Kwame Okoampa-Ahoofe, Jr., Ph.D.
Kwame Okoampa-Ahoofe, Jr., Ph.D.

Reports that relatives of the deceased at the Bolgatanga Regional Hospital are hard pressed over having the remains of their dead kinsfolk preserved, while burial arrangements are being made, because one of the two mortuary refrigerators serving this purpose has been out of service for several weeks now, ought to give great pause for thought over the way and manner in which funerals are conducted and/or celebrated in Fourth-Republican postcolonial Ghana (See “Dead Bodies Lie in the Open at Bolga” TV3Network / Ghanaweb 1/22/14).


When I first came across the afore-referenced caption, I thought another primitive bout of inter-ethnic hostilities had broken out, once again, in this veritable tinder-box enclave of perennial and seemingly interminable warring of the upper-East Region, and so I was tempted to snort with utter disdain and move on to the other news stories. And then I cursorily glanced at the lead paragraph and decided that this was, after all, a worthwhile story to comment on.


What is obvious from the story, and one that has been known for quite an ancient while now, is the fact that like most of our Third World counterparts, Ghanaians have an extremely difficult time maintaining our foreign-acquired – largely Western – technological amenities. This anomaly is further complicated by the fact that even as the unsavory culture of technological neglect heightens, Ghanaians appear to become even more heavily dependent on the same dysfunctional technological facilities.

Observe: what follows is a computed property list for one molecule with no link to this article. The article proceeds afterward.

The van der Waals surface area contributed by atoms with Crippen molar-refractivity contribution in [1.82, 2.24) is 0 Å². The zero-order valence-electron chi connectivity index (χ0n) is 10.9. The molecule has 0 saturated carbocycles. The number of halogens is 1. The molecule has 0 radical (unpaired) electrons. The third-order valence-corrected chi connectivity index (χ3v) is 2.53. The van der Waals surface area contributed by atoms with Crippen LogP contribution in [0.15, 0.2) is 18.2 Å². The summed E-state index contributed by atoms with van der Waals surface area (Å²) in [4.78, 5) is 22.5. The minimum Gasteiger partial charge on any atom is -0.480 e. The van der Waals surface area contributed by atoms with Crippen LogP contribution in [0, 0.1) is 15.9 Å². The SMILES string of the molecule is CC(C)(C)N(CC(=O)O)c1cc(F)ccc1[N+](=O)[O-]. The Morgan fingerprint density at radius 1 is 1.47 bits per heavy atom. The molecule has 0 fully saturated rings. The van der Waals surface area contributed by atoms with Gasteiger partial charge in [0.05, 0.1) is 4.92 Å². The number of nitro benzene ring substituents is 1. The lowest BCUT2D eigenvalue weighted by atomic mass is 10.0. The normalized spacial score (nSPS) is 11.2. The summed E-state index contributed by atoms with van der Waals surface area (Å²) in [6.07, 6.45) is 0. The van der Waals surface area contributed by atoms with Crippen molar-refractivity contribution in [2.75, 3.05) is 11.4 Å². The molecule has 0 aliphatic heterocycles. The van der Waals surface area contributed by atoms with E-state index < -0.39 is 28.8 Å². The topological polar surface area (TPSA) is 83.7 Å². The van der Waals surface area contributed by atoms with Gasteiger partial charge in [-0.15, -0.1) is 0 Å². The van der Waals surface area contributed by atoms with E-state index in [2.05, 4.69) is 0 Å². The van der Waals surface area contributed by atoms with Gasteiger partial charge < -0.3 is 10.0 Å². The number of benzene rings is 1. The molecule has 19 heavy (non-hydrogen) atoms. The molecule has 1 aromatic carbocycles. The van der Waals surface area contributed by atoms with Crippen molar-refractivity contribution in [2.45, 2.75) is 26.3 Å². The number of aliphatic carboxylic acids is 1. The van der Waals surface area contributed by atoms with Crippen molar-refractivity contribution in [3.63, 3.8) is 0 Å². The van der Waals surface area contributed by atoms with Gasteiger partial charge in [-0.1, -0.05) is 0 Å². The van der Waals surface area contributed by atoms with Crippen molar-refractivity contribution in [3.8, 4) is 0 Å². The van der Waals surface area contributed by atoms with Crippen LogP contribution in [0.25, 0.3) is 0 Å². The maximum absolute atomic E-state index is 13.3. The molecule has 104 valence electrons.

And so what we practically have here is a functional disconnect between maintenance and use, whose logical result is poignantly exemplified by the sort of emotional distress being reportedly suffered by the relatives of the naturally deceased in the Bolgatanga municipality. Of course, it ought to be quickly pointed out that the depressing mortuary situation in the Upper-East regional capital is more representative of the norm than the anomaly. What is pathetic,however, is that the country has more than its fair share of well-trained air-conditioning and refrigeration technicians to promptly? deal with the problem.


And so, the real question regarding such neglect may well lie somewhere between abject managerial incompetence and deliberately engineered dearth of financial resources for acquiring the requisite expertise to remedy the situation. It is also quite clear that we promptly need to reform our incontestably nauseating vacuous culture of refrigerating the mortal remains of our deceased relatives for weeks, months and sometimes even years, until these corpses have variedly decomposed beyond recognition prior to their laying in state and burial.


Somebody that I know, but for present purposes shall remain anonymous, has pointedly characterized this needlessly drawn-out funerary culture as “tearless funerals.” For by the time that the funeral and burial rituals are scheduled and executed, most prospective mourners and sympathizers would have long exhausted themselves of their tear glands and/or completely lost any sense of the cathartic experience routinely associated with such rites-of-passage.


The paradox here also inheres in the fact that it is often the financially strapped (or improvident) who push themselves through such harrowing experiences. In many cases, serious conflicts break out among hitherto cordial relatives as a result of the huge financial burden racked up by the funerary festivities. Here in the United States, for example, even deceased millionaires and billionaires are buried within two weeks of their expiration in most cases; and these include prominent politicians and former presidents. Exceptions are deaths that occasion plausible suspicions.


I think it is not in any way far-fetched to observe that Ghanaians have quite a lot that is meaningful to learn from this common sense cultural praxis of funerary moderation. Now don’t tell me that African culture is different; refrigeration of dead humans is nowhere codified in any traditional African culture, Mamprusi or Akan!



*Kwame Okoampa-Ahoofe, Jr., Ph.D.

Department of English

Nassau Community College of SUNY

Garden City, New York

Jan. 23, 2014

E-mail: [email protected]



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